Please consider attending the conference, and please help us out by promoting it to as many people as possible.

You can register for the conference via a form, available on the IMA website

I look forward to seeing you in Greenwich!

Peter Rowlett MIMA, Conference Chair, IMA Early Career Mathematicians' Autumn Conference 2012.


IMA Early Career Mathematicians' Autumn Conference 2012

Date: Saturday 24 November 2012
Location: University of Greenwich, Old Royal Naval College, Park Row,London SE10 9LS

10:30-11:00Registration, tea and coffee
11.00-11.10Welcome, Peter Rowlett
11.10-11.30Mathematical thinking through puzzles and games, Noel-Ann Bradshaw (University of Greenwich)
11.30-13.00Maths puzzles and games session, Noel-Ann Bradshaw (University of Greenwich), Prof David Singmaster (London South Bank University, retired), Laurie Brokenshire CBE (Royal Navy, retired) and Danny Brown (Greenwich Free School)
13.00-14.00Lunch
14.00-14.30Infection control – how are mathematical models useful? Dr Deirdre Hollingsworth (Imperial College)
14.30-15.00Working as an actuary in insurance, Justin Williams (Hiscox)
15.00-15.30Break, tea and coffee
15.30-16.00Modelling in the railway and energy industries, Geoff Bunce (Matrix Control Solutions)
16.00-16.30The use of uncertainty calculations in nuclear materials accountancy and safeguards, Jacqueline Bishop (Sellafield)
16.30-16.45IMA update, Erica Tyson
16.45-17.00Early Career Mathematicians Group update, Stephen Lee

Following the conference, those who want to will enjoy an informal post-conference dinner nearby. Please say when registering if you will join us for this.

Wednesday, 11 July 2012

Turing centenary : exhibitions and petitions

As a mathematician and a Mancunian, I am honour-bound to think that Alan Turing is great.  But when I visited Alan Turing and Life’s Enigma at Manchester Museum, what most impressed me about the man was not that he developed the encoding scheme for one of the first programmable computers, it was that as soon as he had access to it he was doing some really clever mathematical modelling, looking for a link between reaction-diffusion equations and morphogenesis.  As someone who does mathematical modelling, with computers, for a living, I was amazed to see the birth of my profession displayed in printouts with notes scribbled on them.  The exhibition also showed Turing’s papers on the subject and the cards he got from academics around the world, requesting that he send them a copy.  I didn’t realise that’s what people did at the time.  I guess that was the best way before Turing’s ideas about machines that compute slowly revolutionised the world.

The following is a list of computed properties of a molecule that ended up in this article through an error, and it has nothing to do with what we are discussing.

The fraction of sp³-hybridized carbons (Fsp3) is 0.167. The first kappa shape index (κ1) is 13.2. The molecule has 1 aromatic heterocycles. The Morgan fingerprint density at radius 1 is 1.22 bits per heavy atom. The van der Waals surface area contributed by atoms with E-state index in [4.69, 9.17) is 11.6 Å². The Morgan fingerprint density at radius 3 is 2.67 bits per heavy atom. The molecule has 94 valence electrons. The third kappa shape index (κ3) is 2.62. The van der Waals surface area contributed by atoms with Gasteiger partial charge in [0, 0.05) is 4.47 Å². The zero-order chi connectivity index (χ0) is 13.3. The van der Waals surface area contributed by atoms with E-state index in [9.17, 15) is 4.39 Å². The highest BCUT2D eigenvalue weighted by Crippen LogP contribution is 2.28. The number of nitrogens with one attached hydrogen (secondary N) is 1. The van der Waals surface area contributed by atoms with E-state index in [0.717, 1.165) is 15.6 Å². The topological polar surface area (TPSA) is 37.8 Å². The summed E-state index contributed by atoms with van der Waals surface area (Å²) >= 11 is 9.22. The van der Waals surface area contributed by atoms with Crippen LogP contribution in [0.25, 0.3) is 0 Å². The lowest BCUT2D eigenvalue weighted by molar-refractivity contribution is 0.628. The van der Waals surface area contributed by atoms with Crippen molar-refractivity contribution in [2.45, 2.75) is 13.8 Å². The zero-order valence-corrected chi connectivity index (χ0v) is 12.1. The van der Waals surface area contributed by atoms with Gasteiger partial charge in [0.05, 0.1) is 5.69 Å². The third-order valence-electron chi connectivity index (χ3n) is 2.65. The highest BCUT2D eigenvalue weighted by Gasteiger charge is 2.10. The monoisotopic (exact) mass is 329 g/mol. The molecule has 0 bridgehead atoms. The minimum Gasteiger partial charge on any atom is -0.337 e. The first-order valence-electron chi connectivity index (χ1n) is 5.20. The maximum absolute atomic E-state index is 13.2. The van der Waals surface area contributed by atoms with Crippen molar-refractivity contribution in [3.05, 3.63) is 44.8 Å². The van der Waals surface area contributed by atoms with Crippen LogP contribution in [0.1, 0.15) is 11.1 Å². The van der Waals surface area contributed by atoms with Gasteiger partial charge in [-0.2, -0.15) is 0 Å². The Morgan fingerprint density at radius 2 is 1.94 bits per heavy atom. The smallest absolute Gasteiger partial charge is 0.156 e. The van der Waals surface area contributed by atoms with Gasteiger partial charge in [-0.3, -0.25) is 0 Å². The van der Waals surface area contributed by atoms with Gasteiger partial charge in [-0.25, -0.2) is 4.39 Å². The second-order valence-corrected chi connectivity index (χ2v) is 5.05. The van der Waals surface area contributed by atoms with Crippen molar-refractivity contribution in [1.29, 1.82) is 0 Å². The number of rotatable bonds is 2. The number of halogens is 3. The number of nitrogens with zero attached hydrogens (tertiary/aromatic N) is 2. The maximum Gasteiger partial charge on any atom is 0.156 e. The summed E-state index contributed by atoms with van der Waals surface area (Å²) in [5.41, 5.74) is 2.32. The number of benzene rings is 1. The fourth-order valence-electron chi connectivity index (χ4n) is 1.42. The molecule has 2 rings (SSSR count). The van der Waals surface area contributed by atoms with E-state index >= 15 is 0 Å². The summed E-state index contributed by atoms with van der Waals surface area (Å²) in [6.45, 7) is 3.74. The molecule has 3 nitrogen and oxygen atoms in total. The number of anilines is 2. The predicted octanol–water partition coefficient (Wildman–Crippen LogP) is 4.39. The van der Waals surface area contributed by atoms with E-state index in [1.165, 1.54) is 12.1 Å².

The exhibition is part of the celebrations of the centenary of Turing’s birth.  This year also sees two petitions to get him remembered, one on the ten pound note and the other on the fourth plinth of Trafalgar Square.
The fourth plinth idea sounds brilliant.  By putting Turing in the square with Nelson, the nation can show its gratitude for a very different type of war hero.  But the brilliant idea looks doomed to failure.  In the 1990s a commission convened by the RSA recommended that the plinth be used for the temporary display of artworks.  However, there may be a way to do something.  In 2008 Terry Smith sought to get a permanent statue of Air Chief Marshal Sir Keith Park erected on the plinth.  This did not happen but a temporary statue was erected on the plinth in Autumn 2009 (although some people didn’t appreciate it).  Perhaps a temporary statue is all we can hope for on this occasion too, but that is worth signing the petition for.